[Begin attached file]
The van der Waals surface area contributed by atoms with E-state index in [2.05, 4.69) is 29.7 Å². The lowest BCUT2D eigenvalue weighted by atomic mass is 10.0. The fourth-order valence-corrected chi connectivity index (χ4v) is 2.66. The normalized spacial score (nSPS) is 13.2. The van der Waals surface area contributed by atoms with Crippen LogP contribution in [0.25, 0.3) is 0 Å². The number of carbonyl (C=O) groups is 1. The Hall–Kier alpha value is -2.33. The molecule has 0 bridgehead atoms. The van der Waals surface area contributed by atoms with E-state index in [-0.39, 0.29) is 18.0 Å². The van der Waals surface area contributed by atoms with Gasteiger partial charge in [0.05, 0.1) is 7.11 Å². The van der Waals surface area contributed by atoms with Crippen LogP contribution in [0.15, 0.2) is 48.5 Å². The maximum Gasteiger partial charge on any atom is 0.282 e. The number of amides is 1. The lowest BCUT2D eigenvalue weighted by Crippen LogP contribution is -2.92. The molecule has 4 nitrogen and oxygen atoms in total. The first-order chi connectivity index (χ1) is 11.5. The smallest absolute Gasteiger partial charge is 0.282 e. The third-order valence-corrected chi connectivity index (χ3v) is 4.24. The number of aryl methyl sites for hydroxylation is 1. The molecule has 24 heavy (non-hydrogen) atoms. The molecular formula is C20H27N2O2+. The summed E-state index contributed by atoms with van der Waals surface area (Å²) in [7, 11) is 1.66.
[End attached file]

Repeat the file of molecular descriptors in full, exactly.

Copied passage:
The van der Waals surface area contributed by atoms with E-state index in [2.05, 4.69) is 29.7 Å². The lowest BCUT2D eigenvalue weighted by atomic mass is 10.0. The fourth-order valence-corrected chi connectivity index (χ4v) is 2.66. The normalized spacial score (nSPS) is 13.2. The van der Waals surface area contributed by atoms with Crippen LogP contribution in [0.25, 0.3) is 0 Å². The number of carbonyl (C=O) groups is 1. The Hall–Kier alpha value is -2.33. The molecule has 0 bridgehead atoms. The van der Waals surface area contributed by atoms with E-state index in [-0.39, 0.29) is 18.0 Å². The van der Waals surface area contributed by atoms with Gasteiger partial charge in [0.05, 0.1) is 7.11 Å². The van der Waals surface area contributed by atoms with Crippen LogP contribution in [0.15, 0.2) is 48.5 Å². The maximum Gasteiger partial charge on any atom is 0.282 e. The number of amides is 1. The lowest BCUT2D eigenvalue weighted by Crippen LogP contribution is -2.92. The molecule has 4 nitrogen and oxygen atoms in total. The first-order chi connectivity index (χ1) is 11.5. The smallest absolute Gasteiger partial charge is 0.282 e. The third-order valence-corrected chi connectivity index (χ3v) is 4.24. The number of aryl methyl sites for hydroxylation is 1. The molecule has 24 heavy (non-hydrogen) atoms. The molecular formula is C20H27N2O2+. The summed E-state index contributed by atoms with van der Waals surface area (Å²) in [7, 11) is 1.66.